Stuffing yourself at Thanksgiving isn't
Home News Tribune Online 11/24/05THE
Oh, the holiday temptations: hors d'oeuvres, stuffing and gravy
with the turkey, candied yams, pies, chocolates,
Between the extra calories and disrupted routines,
it's easy to pack on pounds and strain on your heart, doctors warn.
They advise moderation, choosing foods carefully and getting plenty
"Don't destroy your Thanksgiving, but make as
many good choices as possible and take a walk after your big meal,"
recommends Dr. Arthur Agatston, a University of Miami cardiologist
and author of "The South Beach Diet."
Agatston said nibbling
on healthy foods during the day is better than gorging at dinnertime
on Turkey Day. Also, people can limit their total calories over the
day by eating a nutritious low-calorie, low-sugar breakfast, with
foods such as eggs, Canadian bacon, a
high-fiber cereal or breakfast bar, low-fat yogurt or
"When you miss meals and your blood sugar drops," he
said yesterday, "it causes cravings."
Regular meals and
healthy snacks — fresh vegetables, low-fat cheese or fruit — can
prevent that and people then eat less calories, several studies have
shown, according to Agatston.
He said people must avoid wide
swings in blood sugar. Eating foods that rapidly convert to sugar,
such as cookies and other refined carbohydrates, pushes up blood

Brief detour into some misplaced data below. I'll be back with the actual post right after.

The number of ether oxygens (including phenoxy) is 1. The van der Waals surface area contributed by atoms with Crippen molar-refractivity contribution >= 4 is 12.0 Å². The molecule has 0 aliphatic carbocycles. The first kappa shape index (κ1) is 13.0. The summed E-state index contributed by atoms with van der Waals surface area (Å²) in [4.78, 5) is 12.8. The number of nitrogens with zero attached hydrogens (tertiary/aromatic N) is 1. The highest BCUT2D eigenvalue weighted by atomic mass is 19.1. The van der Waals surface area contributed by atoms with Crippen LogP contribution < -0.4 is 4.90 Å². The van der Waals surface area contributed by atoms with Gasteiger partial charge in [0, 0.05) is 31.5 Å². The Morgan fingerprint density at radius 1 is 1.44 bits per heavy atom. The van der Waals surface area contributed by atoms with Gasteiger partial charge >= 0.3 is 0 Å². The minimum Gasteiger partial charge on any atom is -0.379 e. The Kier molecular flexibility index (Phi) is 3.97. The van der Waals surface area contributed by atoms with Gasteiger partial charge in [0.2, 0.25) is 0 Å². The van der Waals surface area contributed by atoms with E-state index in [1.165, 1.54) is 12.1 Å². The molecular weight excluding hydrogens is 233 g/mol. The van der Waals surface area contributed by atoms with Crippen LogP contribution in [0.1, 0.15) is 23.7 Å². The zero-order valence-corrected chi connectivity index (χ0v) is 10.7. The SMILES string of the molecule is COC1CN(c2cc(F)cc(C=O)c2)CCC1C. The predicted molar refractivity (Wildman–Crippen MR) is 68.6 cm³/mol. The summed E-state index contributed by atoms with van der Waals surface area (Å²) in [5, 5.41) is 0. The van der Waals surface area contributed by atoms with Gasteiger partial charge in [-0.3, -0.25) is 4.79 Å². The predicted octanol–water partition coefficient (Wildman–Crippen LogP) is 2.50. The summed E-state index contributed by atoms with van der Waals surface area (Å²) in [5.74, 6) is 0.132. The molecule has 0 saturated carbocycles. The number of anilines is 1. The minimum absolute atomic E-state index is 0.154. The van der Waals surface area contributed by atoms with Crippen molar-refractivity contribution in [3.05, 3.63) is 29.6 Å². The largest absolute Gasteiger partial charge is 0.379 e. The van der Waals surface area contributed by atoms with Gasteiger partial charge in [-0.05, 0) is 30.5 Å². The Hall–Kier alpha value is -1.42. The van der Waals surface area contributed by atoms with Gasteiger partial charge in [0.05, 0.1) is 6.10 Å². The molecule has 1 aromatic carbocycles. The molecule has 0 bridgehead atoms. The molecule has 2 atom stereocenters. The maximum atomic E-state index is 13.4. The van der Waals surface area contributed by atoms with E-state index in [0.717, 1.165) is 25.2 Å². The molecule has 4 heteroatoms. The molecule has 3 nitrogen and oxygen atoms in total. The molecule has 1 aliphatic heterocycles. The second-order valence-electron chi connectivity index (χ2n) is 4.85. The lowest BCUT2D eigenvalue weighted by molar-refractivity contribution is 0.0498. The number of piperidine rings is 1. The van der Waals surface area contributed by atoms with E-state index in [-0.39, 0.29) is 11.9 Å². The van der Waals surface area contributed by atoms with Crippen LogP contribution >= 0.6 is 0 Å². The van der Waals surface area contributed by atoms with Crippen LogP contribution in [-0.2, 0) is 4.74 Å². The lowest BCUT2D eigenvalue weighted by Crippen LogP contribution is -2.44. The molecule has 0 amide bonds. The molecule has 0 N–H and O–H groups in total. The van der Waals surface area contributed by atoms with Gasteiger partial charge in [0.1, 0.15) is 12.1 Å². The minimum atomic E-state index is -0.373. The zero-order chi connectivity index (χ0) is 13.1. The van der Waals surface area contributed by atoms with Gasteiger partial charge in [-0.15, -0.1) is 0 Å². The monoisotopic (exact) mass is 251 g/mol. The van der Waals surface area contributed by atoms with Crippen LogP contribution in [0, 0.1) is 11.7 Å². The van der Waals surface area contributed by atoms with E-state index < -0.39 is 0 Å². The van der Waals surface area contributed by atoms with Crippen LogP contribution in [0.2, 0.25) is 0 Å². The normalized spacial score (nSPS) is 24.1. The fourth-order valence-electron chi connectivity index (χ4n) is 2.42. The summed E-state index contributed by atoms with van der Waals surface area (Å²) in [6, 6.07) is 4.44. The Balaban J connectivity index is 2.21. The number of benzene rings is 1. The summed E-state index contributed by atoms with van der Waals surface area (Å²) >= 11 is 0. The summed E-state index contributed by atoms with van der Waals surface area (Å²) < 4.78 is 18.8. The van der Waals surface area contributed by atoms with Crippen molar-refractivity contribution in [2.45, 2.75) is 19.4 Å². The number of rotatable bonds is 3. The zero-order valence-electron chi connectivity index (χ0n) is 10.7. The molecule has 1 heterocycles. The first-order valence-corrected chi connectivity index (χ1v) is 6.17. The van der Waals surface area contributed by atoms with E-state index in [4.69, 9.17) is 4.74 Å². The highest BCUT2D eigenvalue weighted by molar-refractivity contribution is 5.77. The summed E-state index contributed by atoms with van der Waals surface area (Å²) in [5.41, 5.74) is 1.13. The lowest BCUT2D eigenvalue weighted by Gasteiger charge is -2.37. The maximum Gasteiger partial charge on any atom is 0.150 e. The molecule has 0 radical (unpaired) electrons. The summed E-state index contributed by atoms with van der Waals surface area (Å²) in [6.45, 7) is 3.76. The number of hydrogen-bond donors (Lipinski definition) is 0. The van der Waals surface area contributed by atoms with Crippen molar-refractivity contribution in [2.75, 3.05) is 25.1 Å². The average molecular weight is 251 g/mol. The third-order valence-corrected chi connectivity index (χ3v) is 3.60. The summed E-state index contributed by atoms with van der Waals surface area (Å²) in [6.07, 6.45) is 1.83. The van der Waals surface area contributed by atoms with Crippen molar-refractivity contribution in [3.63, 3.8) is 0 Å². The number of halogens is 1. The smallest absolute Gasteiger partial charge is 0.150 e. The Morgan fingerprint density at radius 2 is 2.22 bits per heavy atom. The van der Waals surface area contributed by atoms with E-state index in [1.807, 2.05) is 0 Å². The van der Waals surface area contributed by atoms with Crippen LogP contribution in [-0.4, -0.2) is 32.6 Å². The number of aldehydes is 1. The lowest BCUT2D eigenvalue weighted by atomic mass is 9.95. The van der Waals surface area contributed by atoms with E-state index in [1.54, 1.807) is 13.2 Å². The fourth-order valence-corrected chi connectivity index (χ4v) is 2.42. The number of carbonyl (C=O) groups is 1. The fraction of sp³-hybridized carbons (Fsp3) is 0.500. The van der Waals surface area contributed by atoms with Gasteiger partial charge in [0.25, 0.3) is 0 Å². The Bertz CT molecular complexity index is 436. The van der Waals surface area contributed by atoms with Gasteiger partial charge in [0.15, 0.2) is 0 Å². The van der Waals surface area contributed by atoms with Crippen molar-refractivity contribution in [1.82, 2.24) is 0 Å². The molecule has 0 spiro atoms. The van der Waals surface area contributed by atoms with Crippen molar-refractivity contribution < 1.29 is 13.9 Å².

sugar rapidly. The blood-sugar level then falls within a couple of
hours, not the four or five normal after eating high-fiber
unprocessed foods, and the low blood-sugar level triggers more
cravings and eating.
It's also crucial to limit the portion
size, particularly at Thanksgiving dinner, given that most Americans
eat more calories than they burn most days, said Dr. Muhamed Saric,
a cardiologist at University of Medicine and Dentistry of New Jersey
On Thanksgiving, "it's even more food and even
less exercise from the already-bad pattern that they had before," he
said, noting that eating slower and conversing at meals leads people
to eat less.
With people eating more and drinking more
high-calorie alcoholic beverages over the holidays, Saric said, they
actually need more exercise. He advises squeezing in physical
activity a few times a day, from parking well away from stores and
taking stairs instead of escalators to dancing and after-meal walks.
Alcoholic drinks should be limited to a couple a day because bigger
amounts push up blood pressure, bring more empty calories and, at
high levels, can damage the liver, pancreas and stomach.
Stephen Siegel, a New York University Medical Center cardiologist,
said lack of exercise is at least as much of a problem as overeating
during the holidays. Besides burning calories, he noted, exercise
reduces stress and helps people deal with holiday depression.